8. Oh, I like this. I was just journaling about how I tend to stick to trails and streets that I know to avoid being lost. It’s very much against my nature and upbringing to wander much. It’s a miracle that I got lost at all! I love the picture of wandering through faith. When I started to wander, that’s when I discovered I was already found and held.

    • fiona lynne says:

      Yes!! One of the images that was with me as I wrote this was of the good shepherd. Knowing he will not let me get too lost, that I am never out of sight or mind, that he will rescue me if necessary, it’s the thing that makes me brave to explore. xxx

  9. I’ve always been one for the known paths, myself, but I’m up to my fetlocks in Eugene Peterson right now, and your words remind me of his thinking here:
    “We live our lives in the practice of what we do not originate and cannot anticipate.”
    I love the sentence, but the truth of it makes me a little queasy — but thankful.

  10. Love this Fiona. This resonated especially >> “It no longer feels like such a big risk to explore this thing I call Faith. I’m exploring the side roads of belief and the back alleys of thought. And sometimes I don’t find much interesting or good there, and so I try a different route home next time. I am not afraid of getting lost.” This idea that yeah – we won’t always find something astounding and amazing just because we dare to venture out onto the side roads. Sometimes it will be ordinary, or not even very nice – and that’s ok, we don’t need to be afraid. This is so very freeing – and there is freedom in every word of this post. Can’t wait to see you this weekend xx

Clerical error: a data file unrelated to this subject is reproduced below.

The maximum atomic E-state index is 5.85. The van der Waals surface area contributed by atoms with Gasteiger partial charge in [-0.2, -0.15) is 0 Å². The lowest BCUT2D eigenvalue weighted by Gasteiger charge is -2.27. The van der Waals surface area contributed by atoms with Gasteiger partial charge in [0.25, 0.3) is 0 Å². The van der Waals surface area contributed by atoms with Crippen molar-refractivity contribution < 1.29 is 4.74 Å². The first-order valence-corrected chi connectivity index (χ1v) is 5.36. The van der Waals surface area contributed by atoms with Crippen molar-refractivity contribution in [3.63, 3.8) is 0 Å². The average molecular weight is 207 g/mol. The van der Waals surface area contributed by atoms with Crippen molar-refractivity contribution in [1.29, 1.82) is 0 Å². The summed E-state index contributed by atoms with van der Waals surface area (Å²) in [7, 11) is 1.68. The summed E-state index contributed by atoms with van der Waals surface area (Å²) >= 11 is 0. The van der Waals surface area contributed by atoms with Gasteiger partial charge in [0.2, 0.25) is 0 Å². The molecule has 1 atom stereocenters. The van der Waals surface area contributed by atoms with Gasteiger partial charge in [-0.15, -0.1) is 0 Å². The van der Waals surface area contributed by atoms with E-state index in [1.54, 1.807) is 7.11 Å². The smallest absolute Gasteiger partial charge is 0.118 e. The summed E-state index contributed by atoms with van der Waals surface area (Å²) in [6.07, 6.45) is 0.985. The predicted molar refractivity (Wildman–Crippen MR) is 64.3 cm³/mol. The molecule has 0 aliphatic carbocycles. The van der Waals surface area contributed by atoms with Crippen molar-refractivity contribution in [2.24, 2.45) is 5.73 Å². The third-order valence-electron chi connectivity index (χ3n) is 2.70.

11. Heather Deeming says:

    YES! Finding Jesus where he “shouldn’t” have been – such a great encouragement to be brave and get lost.

    • fiona lynne says:

      Right?? Remind of this next time I worry I’m not where I “should” be, ok?!…

  12. Helen says:

    Love, love, love this. Training at theological college is helping me practice getting lost and leading me to discover beautiful new things about this faith of ours. Thank you for putting it in such wonderful words.

  13. I love this, Fiona. I’m not afraid either … most days. 🙂 And it is so freeing and I love finding Jesus walking right by my side for the adventure.

    And I love going where my feet take me. Getting lost and finding Beauty.

    • fiona lynne says:

      Ha ha, yes, “most” days here too 😉
      So grateful for how you model this way of being for me and so many others. x